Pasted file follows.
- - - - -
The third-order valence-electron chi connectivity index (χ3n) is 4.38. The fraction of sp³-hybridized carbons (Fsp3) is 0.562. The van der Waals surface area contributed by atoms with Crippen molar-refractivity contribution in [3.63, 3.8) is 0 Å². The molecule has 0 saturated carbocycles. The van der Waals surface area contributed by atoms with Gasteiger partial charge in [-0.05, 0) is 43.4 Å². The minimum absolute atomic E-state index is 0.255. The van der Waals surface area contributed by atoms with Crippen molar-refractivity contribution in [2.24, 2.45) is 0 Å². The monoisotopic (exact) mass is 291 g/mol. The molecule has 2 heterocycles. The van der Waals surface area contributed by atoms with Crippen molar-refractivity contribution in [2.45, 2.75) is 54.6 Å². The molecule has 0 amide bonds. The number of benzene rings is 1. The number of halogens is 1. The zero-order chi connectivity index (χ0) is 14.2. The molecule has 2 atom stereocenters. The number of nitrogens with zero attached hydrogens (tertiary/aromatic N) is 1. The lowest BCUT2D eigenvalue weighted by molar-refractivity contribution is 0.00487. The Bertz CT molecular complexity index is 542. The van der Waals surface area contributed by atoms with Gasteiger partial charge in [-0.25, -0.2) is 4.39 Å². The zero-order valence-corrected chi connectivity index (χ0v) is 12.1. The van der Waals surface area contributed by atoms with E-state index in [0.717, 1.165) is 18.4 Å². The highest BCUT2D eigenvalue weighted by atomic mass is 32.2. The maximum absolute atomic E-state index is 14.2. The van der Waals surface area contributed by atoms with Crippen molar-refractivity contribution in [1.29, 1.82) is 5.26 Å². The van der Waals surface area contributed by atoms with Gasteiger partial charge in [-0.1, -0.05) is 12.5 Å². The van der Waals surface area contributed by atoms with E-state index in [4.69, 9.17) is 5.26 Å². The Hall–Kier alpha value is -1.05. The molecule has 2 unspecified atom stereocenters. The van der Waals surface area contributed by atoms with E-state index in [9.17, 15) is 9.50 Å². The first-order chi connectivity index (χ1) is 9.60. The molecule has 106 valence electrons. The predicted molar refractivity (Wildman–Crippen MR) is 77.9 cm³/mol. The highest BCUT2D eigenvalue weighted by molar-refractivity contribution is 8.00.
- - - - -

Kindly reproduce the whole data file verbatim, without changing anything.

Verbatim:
The third-order valence-electron chi connectivity index (χ3n) is 4.38. The fraction of sp³-hybridized carbons (Fsp3) is 0.562. The van der Waals surface area contributed by atoms with Crippen molar-refractivity contribution in [3.63, 3.8) is 0 Å². The molecule has 0 saturated carbocycles. The van der Waals surface area contributed by atoms with Gasteiger partial charge in [-0.05, 0) is 43.4 Å². The minimum absolute atomic E-state index is 0.255. The van der Waals surface area contributed by atoms with Crippen molar-refractivity contribution in [2.24, 2.45) is 0 Å². The monoisotopic (exact) mass is 291 g/mol. The molecule has 2 heterocycles. The van der Waals surface area contributed by atoms with Crippen molar-refractivity contribution in [2.45, 2.75) is 54.6 Å². The molecule has 0 amide bonds. The number of benzene rings is 1. The number of halogens is 1. The zero-order chi connectivity index (χ0) is 14.2. The molecule has 2 atom stereocenters. The number of nitrogens with zero attached hydrogens (tertiary/aromatic N) is 1. The lowest BCUT2D eigenvalue weighted by molar-refractivity contribution is 0.00487. The Bertz CT molecular complexity index is 542. The van der Waals surface area contributed by atoms with Gasteiger partial charge in [-0.25, -0.2) is 4.39 Å². The zero-order valence-corrected chi connectivity index (χ0v) is 12.1. The van der Waals surface area contributed by atoms with E-state index in [0.717, 1.165) is 18.4 Å². The highest BCUT2D eigenvalue weighted by atomic mass is 32.2. The maximum absolute atomic E-state index is 14.2. The van der Waals surface area contributed by atoms with Crippen molar-refractivity contribution in [1.29, 1.82) is 5.26 Å². The van der Waals surface area contributed by atoms with Gasteiger partial charge in [-0.1, -0.05) is 12.5 Å². The van der Waals surface area contributed by atoms with E-state index in [4.69, 9.17) is 5.26 Å². The Hall–Kier alpha value is -1.05. The molecule has 2 unspecified atom stereocenters. The van der Waals surface area contributed by atoms with E-state index in [9.17, 15) is 9.50 Å². The first-order chi connectivity index (χ1) is 9.60. The molecule has 106 valence electrons. The predicted molar refractivity (Wildman–Crippen MR) is 77.9 cm³/mol. The highest BCUT2D eigenvalue weighted by molar-refractivity contribution is 8.00.